What is Burr wood  (Burl, USA name)

‘Burr’ wood is consider the ‘best of the best’ coming from a special growth on the tree, that creates beautiful, abstract and chaotic grain patterns and colours.

 

Normally the growths are found on the lower part of the tree and root system and resemble knobbly bulges. Every tree contains dormant buds which have all the genetic information so if the tree is damaged the dormant buds are brought into action repairing the tree like a bandage and it is this that creates the burr and this random grain pattern.

 

 

Walnut plantations are a great source of burrs, the tree have limited nut production life and they are then harvested for their burr woods.

 

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What is a Cluster

A Cluster or otherwise can be known as an Open Burr, is part Burr or contains nests of the Burr feature and is surrounded by swirling grain of the tree. The cluster can be more interesting than the full burr itself.

What is Figured wood

In wood, ‘figure’ refers to the appearance of wood, as seen on a longitudinal surface side-grain a "figured wood" is not plain. The figure is created in part by the grain in the wood and in part by the manner in which the wood is cut, this reveals the horizontal pattern running across the grain.

 

Our woods with the figure pattern include: Alder, Eucalyptus Pommele, Kasvinga, Fullbeck Walnut, Curly Maple, Maple Birds Eye, Swiss Pear and Tamo Ash.

 

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What is Pommele wood

‘Pommele’ is the French term for dappled and it is especially apt for describing highly figured woods like Eucalyptus and Budinga when the so-called quilted looks are present.

 

There are many descriptions of the word Pommele from quilted pattern to the description that the effect resembles tinny apples or tear drops.

 

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What is Crown cut or Flat cut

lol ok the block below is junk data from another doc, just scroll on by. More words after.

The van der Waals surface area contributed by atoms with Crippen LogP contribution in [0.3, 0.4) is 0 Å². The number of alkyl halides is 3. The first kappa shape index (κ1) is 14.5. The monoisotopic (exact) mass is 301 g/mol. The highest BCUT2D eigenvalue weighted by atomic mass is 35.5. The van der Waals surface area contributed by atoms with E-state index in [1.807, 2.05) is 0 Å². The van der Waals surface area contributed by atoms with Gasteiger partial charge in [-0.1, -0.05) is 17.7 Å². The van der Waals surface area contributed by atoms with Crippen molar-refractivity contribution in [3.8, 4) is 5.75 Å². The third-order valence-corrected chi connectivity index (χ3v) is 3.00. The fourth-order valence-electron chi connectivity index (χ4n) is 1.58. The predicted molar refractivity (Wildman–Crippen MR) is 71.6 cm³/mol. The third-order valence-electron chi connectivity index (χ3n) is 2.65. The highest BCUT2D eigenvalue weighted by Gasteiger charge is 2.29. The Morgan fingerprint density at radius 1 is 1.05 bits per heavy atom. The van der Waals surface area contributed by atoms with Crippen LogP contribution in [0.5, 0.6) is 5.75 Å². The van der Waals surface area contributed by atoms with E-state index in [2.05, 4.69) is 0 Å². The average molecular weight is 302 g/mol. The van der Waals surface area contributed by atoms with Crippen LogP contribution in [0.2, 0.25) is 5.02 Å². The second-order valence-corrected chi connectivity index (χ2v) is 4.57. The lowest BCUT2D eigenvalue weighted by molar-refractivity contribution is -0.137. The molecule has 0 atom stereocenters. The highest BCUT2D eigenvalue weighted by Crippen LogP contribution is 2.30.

The veneer is flat cut off the log and this creates a cathedral shape the length of the log, the crowns being at the top

 

Some of our Crown cut examples are Aromatic Cedar, Ebony, Mango, Ebony, the Oak’s and Ziricote

 

 

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What is Quarter Cut

 

The log is cut into quarters then sliced, vertically across the wood growth rings, creating stripe pattern on the wood veneer  or uniformly vertical straight wood grain

 

Our  Padouk is an example of a quarter cut

 

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What is Rotary cut

 

A few decorative veneers are rotary cut (or peeled) in order to reveal the particular growth characteristic that is close to the outside of the log.  Bird’s Eye Maple, for instance, is almost always cut in this way.

In addition some smaller growing species such as Birch are often rotary cut; otherwise the individual leafs of veneer would be very narrow.

 

Burr woods are cut in a similar method, the cutting effect is like using a pencil sharpener.

 

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What is Book Matching?

 

There are lots of methods of matching the veneer together but we normally

‘book match’

 To book match our books we first number each leaf, then we turn every other wood veneer leaf so that the colour and grain match, creating a mirrored effect.

 

 

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Veneer is obtained either by "peeling" the trunk of a tree or by slicing large rectangular blocks of wood known as flitches. The appearance of the grain and figure in wood comes from slicing through the growth rings of a tree and depends upon the angle at which the wood is sliced. A slicing machine in which the flitch or piece of log is raised and lowered against the blade and slices of the log are made. This yields veneer that looks like sawn pieces of wood, cut across the growth rings; such veneer is referred to as "crown cut".

  • A half-round lathe in which the log or piece of log can be turned and moved in such a way as to expose the most interesting parts of the grain, creating a more textured feel and appearance; such veneer is commonly referred to as "rift cut."

Each slicing processes gives a very distinctive type of grain, depending upon the tree species. In any of the veneer-slicing methods, when the veneer is sliced, a distortion of the grain occurs. As it hits the wood, the knife blade creates a "loose" side where the cells have been opened up by the blade, and a "tight" side.